Trips abroad remain a pipe dream for a large number of residents of closed cities. Working at a secret enterprise means that having an international passport is forbidden, even years after being discharged.
Trips abroad remain a pipe dream for a large number of residents of closed cities. Working at a secret enterprise means that having an international passport is forbidden, even years after being discharged.
 Canned drinking water. GOST 15-242-80.
The canned drinking water is ready for consumption. It is meant for individual use on board lifeboats and life-rafts, as well as in the absence of a central supply of drinking water, in dangerous epidemiological environments, and in emergency situations etc.
Canned drinking water. GOST 15-242-80. The canned drinking water is ready for consumption. It is meant for individual use on board lifeboats and life-rafts, as well as in the absence of a central supply of drinking water, in dangerous epidemiological environments, and in emergency situations etc.
 Japanese in a secret town (after Ruth Orkin).
Foreign nationals are restricted from entering onto the territory of closed cities on personal matters. In the majority of cases, it may be permitted only if they are visiting close relatives, upon the illness or death of their close relatives, visiting their burial place, or registering property as inheritance. This is carried out with the consent of the local branch of the FSB.
Japanese in a secret town (after Ruth Orkin). Foreign nationals are restricted from entering onto the territory of closed cities on personal matters. In the majority of cases, it may be permitted only if they are visiting close relatives, upon the illness or death of their close relatives, visiting their burial place, or registering property as inheritance. This is carried out with the consent of the local branch of the FSB.
  In Soviet times, enterprises working in the defense sector were called “mailboxes.” These factories had no address. Instead, there was just a mailbox: “Mailbox No
In Soviet times, enterprises working in the defense sector were called “mailboxes.” These factories had no address. Instead, there was just a mailbox: “Mailbox No'...” Closed cities were also classified under a mailbox number.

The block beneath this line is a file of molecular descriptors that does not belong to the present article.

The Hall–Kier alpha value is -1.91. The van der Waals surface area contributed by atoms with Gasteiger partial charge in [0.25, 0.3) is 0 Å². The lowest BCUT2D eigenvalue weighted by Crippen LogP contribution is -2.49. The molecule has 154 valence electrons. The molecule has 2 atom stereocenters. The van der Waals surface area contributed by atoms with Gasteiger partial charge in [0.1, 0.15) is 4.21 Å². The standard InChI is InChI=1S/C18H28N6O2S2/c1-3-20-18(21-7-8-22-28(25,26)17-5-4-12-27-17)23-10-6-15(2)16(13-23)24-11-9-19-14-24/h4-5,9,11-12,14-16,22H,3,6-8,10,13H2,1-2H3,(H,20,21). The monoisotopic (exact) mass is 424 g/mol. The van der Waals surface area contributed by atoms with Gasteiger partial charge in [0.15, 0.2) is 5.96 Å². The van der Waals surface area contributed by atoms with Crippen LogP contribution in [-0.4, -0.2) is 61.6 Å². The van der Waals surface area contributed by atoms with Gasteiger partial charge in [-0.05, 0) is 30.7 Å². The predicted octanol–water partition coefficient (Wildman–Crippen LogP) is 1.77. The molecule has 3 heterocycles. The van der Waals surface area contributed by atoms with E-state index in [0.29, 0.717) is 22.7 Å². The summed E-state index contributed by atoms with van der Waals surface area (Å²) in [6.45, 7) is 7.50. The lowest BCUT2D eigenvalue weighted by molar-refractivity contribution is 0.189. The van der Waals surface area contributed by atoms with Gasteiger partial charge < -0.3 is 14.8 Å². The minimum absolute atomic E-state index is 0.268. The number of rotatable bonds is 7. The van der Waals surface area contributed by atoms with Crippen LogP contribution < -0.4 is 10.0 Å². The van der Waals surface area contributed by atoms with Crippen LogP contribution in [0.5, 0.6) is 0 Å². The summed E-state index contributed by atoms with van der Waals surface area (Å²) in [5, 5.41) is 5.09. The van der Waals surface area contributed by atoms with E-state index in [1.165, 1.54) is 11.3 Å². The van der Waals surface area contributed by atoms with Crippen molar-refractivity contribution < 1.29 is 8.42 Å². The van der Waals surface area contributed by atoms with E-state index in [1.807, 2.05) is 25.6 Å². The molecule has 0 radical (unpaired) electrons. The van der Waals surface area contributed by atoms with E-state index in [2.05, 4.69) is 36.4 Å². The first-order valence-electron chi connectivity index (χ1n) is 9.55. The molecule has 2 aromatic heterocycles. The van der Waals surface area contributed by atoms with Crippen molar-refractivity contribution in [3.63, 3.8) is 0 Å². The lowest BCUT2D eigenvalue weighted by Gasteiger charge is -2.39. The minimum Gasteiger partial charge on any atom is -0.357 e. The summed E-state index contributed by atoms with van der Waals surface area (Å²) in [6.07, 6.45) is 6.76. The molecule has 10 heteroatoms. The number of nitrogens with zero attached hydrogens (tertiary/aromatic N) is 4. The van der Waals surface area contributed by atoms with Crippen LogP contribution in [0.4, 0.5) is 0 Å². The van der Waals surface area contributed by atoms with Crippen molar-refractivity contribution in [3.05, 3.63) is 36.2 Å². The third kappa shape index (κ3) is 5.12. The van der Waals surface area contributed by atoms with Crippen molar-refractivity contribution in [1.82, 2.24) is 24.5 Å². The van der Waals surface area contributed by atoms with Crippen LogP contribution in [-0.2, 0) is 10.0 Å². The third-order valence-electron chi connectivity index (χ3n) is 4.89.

It is possible to drive into some of the closed cities by hiding in the trunk of a car, as only the vehicle
It is possible to drive into some of the closed cities by hiding in the trunk of a car, as only the vehicle's interior is inspected closely at the checkpoint.
 Public order squad. The last fair day of autumn 2015.
Public order squad. The last fair day of autumn 2015.
 The AN602 hydrogen bomb aka the Tsar Bomb or Kuz
The AN602 hydrogen bomb aka the Tsar Bomb or Kuz'kina Mat' is the most powerful nuclear weapon ever detonated (in 1961). A replica is kept at the Museum of Nuclear Weapons in the closed town of Sarov (Arzamas-16), where the bomb's components were designed by a team of nuclear physicists headed by academic Yulii Khariton
 The third most serious nuclear accident ever recorded, behind the Fukushima and Chernobyl, occurred on 29 September 1957 at "Mayak", a plutonium production site for nuclear weapons in the closed town Ozyorsk, Chelyabinsk region, that was built around the plant. Because of the secrecy surrounding "Mayak", the populations of affected areas were not initially informed of the accident. Starting in 1989 the Soviet government gradually declassified documents pertaining to the disaster. The level of radiation in Ozyorsk now is claimed to be safe for humans, but the area of the East-Ural Radioactive Trace is still heavily contaminated with radioactivity.
The third most serious nuclear accident ever recorded, behind the Fukushima and Chernobyl, occurred on 29 September 1957 at "Mayak", a plutonium production site for nuclear weapons in the closed town Ozyorsk, Chelyabinsk region, that was built around the plant. Because of the secrecy surrounding "Mayak", the populations of affected areas were not initially informed of the accident. Starting in 1989 the Soviet government gradually declassified documents pertaining to the disaster. The level of radiation in Ozyorsk now is claimed to be safe for humans, but the area of the East-Ural Radioactive Trace is still heavily contaminated with radioactivity.
 Most of the secret atomic cities were built by prisoners, in particular, Novouralsk. Locals know unmarked burial place of these builders, a small grove in the center of the town. There was a case when during one of the floods human remains were washed from the graveyard and one guy compiled a skeleton from the bones and put it on a concrete table tennis table near his house. However, the official version of the history of the city a little different- town was built by Komsomol members. There is huge commemorative monument, immortalized this fact,  by the central square.